"The World Is Too Much With Us"
Context: Wordsworth's poetry constantly posits a concern with the relationship between the inner life of man and the outward life of the world of nature. It is his fundamental conviction that human happiness is to be found only when the "discerning intellect of man" is "wedded to this goodly universe in love and holy passion." In effect, man must maintain a sensitivity to the beauty and power of nature for the sake of his spiritual well-being. Thus, it is understandable that the poet, on numerous occasions, condemns the materialism which, in blinding man to the splendor of his environment, makes him captive to his own avarice. In another sonnet ("London, 1802") he warns that inward happiness is inevitably forfeited to the unmitigated pursuit of material comfort, that man's greatest enemy is the temptation to sacrifice his moral values for the sake of popularity or profit. Here, asserting that he would "rather be/ A Pagan suckled in a creed outworn" than a Christian insensitive to the voice of nature, he writes:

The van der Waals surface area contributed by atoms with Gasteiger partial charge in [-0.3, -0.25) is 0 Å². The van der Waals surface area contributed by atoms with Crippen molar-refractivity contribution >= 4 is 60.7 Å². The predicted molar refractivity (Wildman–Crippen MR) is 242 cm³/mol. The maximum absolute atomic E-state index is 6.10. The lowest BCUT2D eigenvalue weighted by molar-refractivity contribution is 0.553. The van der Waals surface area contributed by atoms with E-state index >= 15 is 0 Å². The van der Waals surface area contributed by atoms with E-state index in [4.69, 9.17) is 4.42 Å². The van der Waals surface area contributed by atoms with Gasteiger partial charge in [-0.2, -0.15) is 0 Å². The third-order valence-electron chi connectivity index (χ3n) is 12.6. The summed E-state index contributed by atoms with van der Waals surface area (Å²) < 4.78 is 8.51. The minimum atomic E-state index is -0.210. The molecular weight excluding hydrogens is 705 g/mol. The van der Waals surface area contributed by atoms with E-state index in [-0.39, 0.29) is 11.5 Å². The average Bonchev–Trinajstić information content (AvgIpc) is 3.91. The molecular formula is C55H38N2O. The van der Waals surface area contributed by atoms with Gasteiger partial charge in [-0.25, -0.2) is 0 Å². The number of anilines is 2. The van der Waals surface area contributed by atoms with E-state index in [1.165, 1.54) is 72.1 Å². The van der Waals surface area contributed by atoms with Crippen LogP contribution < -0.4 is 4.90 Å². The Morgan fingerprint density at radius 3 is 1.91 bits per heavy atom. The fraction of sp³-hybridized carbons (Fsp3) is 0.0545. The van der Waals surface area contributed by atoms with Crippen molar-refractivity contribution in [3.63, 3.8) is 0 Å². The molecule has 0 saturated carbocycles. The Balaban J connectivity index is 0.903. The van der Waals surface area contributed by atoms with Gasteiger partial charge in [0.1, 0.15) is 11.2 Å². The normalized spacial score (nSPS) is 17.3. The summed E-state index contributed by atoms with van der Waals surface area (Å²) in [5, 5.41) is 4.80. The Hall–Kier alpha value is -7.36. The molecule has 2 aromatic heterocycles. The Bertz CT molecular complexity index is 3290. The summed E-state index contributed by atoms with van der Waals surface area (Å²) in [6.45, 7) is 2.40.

The world is too much with us; late and soon,Getting and spending, we lay waste our powers:Little we see in Nature that is ours;We have given our hearts away, a sordid boon!